• Building trust and preserving autonomy. It’s about empowerment, reciprocity and a fundamental belief that most people are capable of being trusted to do the right thing even when no one is looking. Organisations need to appreciate this new way of thinking. People need to be true to themselves first and then to their team members and to the broader organisation including senior management. At its core, an important part of imparting trust is to respect people. To give them delegated responsibility to make decisions about their own work. To achieve this, it's important to build portfolio, programme and project direction, management and delivery knowledge and develop people who can think for themselves. People who can think for themselves and are specialists in their field of expertise often need to be empowered to feel respected.
  • Effective communication practices. In Agile, effective communication refers to the adoption and practice of face-to-face communication by default to minimise the need for emails and meetings particularly where people are co-located. Where meetings are held, the focus is on decision making and protecting people’s time. Apart from the frustrations that people endure, delayed or misaligned decisions lead to non-valued added waste and high costs, missed new product and business development opportunities and poor long-term strategic investments. People across the entire organisation must ensure information sharing, open communication and healthy feedback to encourage people to share ideas and opinions. Equally important is for people to be receptive to constructive feedback and ready to learn from mistakes.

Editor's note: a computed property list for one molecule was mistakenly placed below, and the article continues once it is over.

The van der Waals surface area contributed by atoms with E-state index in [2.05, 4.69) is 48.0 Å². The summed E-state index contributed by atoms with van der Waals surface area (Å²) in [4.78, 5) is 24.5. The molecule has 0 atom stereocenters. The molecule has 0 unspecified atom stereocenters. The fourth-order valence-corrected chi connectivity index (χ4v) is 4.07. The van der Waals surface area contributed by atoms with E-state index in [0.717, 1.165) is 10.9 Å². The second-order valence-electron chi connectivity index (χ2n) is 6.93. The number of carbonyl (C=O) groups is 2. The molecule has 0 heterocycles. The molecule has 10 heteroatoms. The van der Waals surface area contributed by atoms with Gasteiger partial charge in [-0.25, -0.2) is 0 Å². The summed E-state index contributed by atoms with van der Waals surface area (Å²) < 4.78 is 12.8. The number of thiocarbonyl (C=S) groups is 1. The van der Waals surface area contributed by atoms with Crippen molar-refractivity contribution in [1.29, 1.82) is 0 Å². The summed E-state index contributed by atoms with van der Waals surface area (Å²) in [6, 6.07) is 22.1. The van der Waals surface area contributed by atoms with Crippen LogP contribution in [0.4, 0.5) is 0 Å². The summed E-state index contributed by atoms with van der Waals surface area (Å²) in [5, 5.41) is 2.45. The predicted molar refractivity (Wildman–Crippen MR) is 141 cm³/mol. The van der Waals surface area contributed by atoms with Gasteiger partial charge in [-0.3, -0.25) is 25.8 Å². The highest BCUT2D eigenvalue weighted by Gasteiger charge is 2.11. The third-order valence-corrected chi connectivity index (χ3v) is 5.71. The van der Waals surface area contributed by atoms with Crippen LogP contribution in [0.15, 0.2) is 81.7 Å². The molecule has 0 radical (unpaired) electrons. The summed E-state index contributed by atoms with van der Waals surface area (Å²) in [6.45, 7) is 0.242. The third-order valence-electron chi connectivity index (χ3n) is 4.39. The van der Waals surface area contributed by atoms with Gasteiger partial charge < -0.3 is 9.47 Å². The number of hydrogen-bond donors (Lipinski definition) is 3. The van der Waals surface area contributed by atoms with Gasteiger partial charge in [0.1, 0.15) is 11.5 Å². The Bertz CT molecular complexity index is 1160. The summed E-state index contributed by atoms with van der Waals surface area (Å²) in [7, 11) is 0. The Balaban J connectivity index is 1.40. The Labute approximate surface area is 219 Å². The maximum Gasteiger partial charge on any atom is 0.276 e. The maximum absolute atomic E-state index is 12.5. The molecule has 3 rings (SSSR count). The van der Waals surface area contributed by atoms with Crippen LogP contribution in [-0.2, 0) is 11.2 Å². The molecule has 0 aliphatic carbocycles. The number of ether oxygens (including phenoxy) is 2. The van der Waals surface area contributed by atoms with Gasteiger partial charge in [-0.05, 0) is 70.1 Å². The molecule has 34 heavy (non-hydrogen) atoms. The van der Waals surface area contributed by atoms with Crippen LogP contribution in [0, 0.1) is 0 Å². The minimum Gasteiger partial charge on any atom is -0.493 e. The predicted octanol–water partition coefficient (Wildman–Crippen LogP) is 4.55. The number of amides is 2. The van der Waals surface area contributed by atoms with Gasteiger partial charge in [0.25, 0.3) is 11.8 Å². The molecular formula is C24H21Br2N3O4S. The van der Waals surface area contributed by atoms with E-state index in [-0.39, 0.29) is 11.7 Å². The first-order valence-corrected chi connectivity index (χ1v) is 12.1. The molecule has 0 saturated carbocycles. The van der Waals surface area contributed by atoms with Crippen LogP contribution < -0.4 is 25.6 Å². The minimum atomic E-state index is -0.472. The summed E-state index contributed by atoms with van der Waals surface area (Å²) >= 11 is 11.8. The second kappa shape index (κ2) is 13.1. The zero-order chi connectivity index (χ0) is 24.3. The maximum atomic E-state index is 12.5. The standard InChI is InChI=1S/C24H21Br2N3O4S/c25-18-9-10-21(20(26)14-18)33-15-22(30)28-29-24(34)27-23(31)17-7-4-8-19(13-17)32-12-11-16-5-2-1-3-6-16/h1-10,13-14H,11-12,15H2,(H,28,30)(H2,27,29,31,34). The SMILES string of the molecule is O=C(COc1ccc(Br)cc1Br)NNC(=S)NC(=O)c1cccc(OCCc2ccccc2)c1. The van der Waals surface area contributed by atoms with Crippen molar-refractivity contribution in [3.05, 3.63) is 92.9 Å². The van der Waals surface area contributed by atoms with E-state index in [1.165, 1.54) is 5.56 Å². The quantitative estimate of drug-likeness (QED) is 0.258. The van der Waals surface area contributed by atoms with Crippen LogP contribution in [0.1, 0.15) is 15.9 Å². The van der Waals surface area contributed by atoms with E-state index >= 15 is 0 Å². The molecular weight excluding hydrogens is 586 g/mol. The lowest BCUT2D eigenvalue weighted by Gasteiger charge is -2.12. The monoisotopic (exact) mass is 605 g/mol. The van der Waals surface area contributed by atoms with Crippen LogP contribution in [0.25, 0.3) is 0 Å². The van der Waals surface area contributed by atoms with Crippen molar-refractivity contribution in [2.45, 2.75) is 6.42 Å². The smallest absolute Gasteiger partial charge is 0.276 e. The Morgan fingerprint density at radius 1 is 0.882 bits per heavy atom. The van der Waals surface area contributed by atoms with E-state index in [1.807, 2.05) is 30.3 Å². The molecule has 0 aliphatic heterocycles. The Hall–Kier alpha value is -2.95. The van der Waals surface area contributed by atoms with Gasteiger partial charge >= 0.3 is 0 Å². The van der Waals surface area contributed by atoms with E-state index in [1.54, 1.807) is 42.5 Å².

• Lead by helping others. It’s about a servant leadership and the practices that enable individuals to perform to their potential without hindrance; it builds better teams and ultimately creates a more inclusive organisation. Traditional leadership generally involves the exercise of power by one person, usually part of senior management. The servant leader however shares power, focuses on the needs of others, helps people develop and to perform. Servant leadership delegates authority to the lowest level in the organisational hierarchy. Instead of the people working to serve the leader, the leader exists to serve the people. When leaders shift their mindset and serve first, they unlock purpose and ingenuity in those around them, resulting in higher performance and engaged, fulfilled employees. Vastly different from the more traditional command and control, hierarchical style of management, servant leadership empowers a programme/project team to think outside the box, take ownership, and be innovative, while still holding the business to a standard of excellence and ethics.


In summation, minimum viable bureaucracy can be achieved by any organisation willing to adopt a more flexible and less structured governance approach, particularly to enable portfolio, programme and project management and delivery success. In Agile, organisations embrace the fact that things constantly change and decisions need to be made more frequently at the right levels and not necessarily always by senior management. There is often a cultural acceptance that power is based on hierarchy and job title, and not on expert knowledge. Adoption of agile challenges this belief, replacing it with the concept that power should reside with those who know the most. So eliminate excessive bureaucracy by reducing the hierarchy of the organisational structure. An organisation with a number of layers between senior management and delivery teams can slow communications and the flow of information and increase the number of "hands" a decision must pass through before being made.

While Agile promotes the behaviours of collaboration and self-organisation, this does not mean that an undisciplined and relaxed approach is adopted but rather accountability to succeed and fail fast remains with the delegated person or team. Where portfolio, programme and project direction, management and delivery practices and, more importantly, progress is being hindered by excessive governance processes then an organisation should take the opportunity to explore minimal viable bureaucracy to maintain management control and autonomy. Delays in decision making from escalation to governance committees instead of empowered individuals puts at risk the principle of ‘deliver on time’.